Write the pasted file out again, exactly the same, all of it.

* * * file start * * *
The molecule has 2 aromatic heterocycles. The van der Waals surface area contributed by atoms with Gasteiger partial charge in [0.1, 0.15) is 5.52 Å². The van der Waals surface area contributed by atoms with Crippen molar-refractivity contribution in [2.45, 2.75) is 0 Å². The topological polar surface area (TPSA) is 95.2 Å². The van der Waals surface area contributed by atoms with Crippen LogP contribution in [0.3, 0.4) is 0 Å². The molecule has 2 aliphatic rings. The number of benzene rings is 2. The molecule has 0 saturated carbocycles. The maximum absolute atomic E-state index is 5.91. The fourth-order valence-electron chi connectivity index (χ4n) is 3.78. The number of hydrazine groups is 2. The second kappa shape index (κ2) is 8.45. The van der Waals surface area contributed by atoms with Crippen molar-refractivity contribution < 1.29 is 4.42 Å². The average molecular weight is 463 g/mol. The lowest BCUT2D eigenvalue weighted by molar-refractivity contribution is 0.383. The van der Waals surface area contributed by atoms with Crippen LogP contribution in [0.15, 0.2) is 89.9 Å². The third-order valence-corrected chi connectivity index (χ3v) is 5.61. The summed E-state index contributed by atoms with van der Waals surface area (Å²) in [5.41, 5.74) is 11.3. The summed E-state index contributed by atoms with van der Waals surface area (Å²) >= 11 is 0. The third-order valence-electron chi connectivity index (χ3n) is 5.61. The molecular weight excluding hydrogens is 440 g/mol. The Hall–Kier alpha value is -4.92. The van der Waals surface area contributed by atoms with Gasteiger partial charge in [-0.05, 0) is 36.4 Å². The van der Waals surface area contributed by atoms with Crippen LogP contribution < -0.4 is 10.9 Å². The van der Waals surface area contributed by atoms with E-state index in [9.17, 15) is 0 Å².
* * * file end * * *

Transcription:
The molecule has 2 aromatic heterocycles. The van der Waals surface area contributed by atoms with Gasteiger partial charge in [0.1, 0.15) is 5.52 Å². The van der Waals surface area contributed by atoms with Crippen molar-refractivity contribution in [2.45, 2.75) is 0 Å². The topological polar surface area (TPSA) is 95.2 Å². The van der Waals surface area contributed by atoms with Crippen LogP contribution in [0.3, 0.4) is 0 Å². The molecule has 2 aliphatic rings. The number of benzene rings is 2. The molecule has 0 saturated carbocycles. The maximum absolute atomic E-state index is 5.91. The fourth-order valence-electron chi connectivity index (χ4n) is 3.78. The number of hydrazine groups is 2. The second kappa shape index (κ2) is 8.45. The van der Waals surface area contributed by atoms with Crippen molar-refractivity contribution < 1.29 is 4.42 Å². The average molecular weight is 463 g/mol. The lowest BCUT2D eigenvalue weighted by molar-refractivity contribution is 0.383. The van der Waals surface area contributed by atoms with Crippen LogP contribution in [0.15, 0.2) is 89.9 Å². The third-order valence-corrected chi connectivity index (χ3v) is 5.61. The summed E-state index contributed by atoms with van der Waals surface area (Å²) in [5.41, 5.74) is 11.3. The summed E-state index contributed by atoms with van der Waals surface area (Å²) >= 11 is 0. The third-order valence-electron chi connectivity index (χ3n) is 5.61. The molecular weight excluding hydrogens is 440 g/mol. The Hall–Kier alpha value is -4.92. The van der Waals surface area contributed by atoms with Gasteiger partial charge in [-0.05, 0) is 36.4 Å². The van der Waals surface area contributed by atoms with Crippen LogP contribution < -0.4 is 10.9 Å². The van der Waals surface area contributed by atoms with E-state index in [9.17, 15) is 0 Å².